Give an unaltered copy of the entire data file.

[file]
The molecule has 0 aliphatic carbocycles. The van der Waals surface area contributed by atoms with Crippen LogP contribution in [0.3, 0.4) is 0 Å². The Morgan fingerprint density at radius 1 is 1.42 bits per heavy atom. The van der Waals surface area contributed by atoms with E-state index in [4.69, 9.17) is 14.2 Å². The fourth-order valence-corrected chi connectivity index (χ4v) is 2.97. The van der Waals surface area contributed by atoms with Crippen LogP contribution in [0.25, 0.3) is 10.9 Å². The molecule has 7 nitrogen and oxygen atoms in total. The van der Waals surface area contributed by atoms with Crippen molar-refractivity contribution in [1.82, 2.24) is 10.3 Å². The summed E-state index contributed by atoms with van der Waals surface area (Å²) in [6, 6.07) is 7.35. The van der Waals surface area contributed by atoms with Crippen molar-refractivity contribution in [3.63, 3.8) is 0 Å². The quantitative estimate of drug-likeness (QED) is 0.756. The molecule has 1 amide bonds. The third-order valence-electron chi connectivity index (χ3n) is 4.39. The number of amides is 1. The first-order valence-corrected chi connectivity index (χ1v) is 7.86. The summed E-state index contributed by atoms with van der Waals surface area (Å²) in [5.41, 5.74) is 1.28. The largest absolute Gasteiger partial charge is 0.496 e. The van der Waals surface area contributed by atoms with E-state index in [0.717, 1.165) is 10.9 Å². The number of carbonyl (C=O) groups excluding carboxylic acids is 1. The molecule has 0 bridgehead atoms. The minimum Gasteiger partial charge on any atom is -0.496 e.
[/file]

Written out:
The molecule has 0 aliphatic carbocycles. The van der Waals surface area contributed by atoms with Crippen LogP contribution in [0.3, 0.4) is 0 Å². The Morgan fingerprint density at radius 1 is 1.42 bits per heavy atom. The van der Waals surface area contributed by atoms with E-state index in [4.69, 9.17) is 14.2 Å². The fourth-order valence-corrected chi connectivity index (χ4v) is 2.97. The van der Waals surface area contributed by atoms with Crippen LogP contribution in [0.25, 0.3) is 10.9 Å². The molecule has 7 nitrogen and oxygen atoms in total. The van der Waals surface area contributed by atoms with Crippen molar-refractivity contribution in [1.82, 2.24) is 10.3 Å². The summed E-state index contributed by atoms with van der Waals surface area (Å²) in [6, 6.07) is 7.35. The van der Waals surface area contributed by atoms with Crippen molar-refractivity contribution in [3.63, 3.8) is 0 Å². The quantitative estimate of drug-likeness (QED) is 0.756. The molecule has 1 amide bonds. The third-order valence-electron chi connectivity index (χ3n) is 4.39. The number of amides is 1. The first-order valence-corrected chi connectivity index (χ1v) is 7.86. The summed E-state index contributed by atoms with van der Waals surface area (Å²) in [5.41, 5.74) is 1.28. The largest absolute Gasteiger partial charge is 0.496 e. The van der Waals surface area contributed by atoms with E-state index in [0.717, 1.165) is 10.9 Å². The number of carbonyl (C=O) groups excluding carboxylic acids is 1. The molecule has 0 bridgehead atoms. The minimum Gasteiger partial charge on any atom is -0.496 e.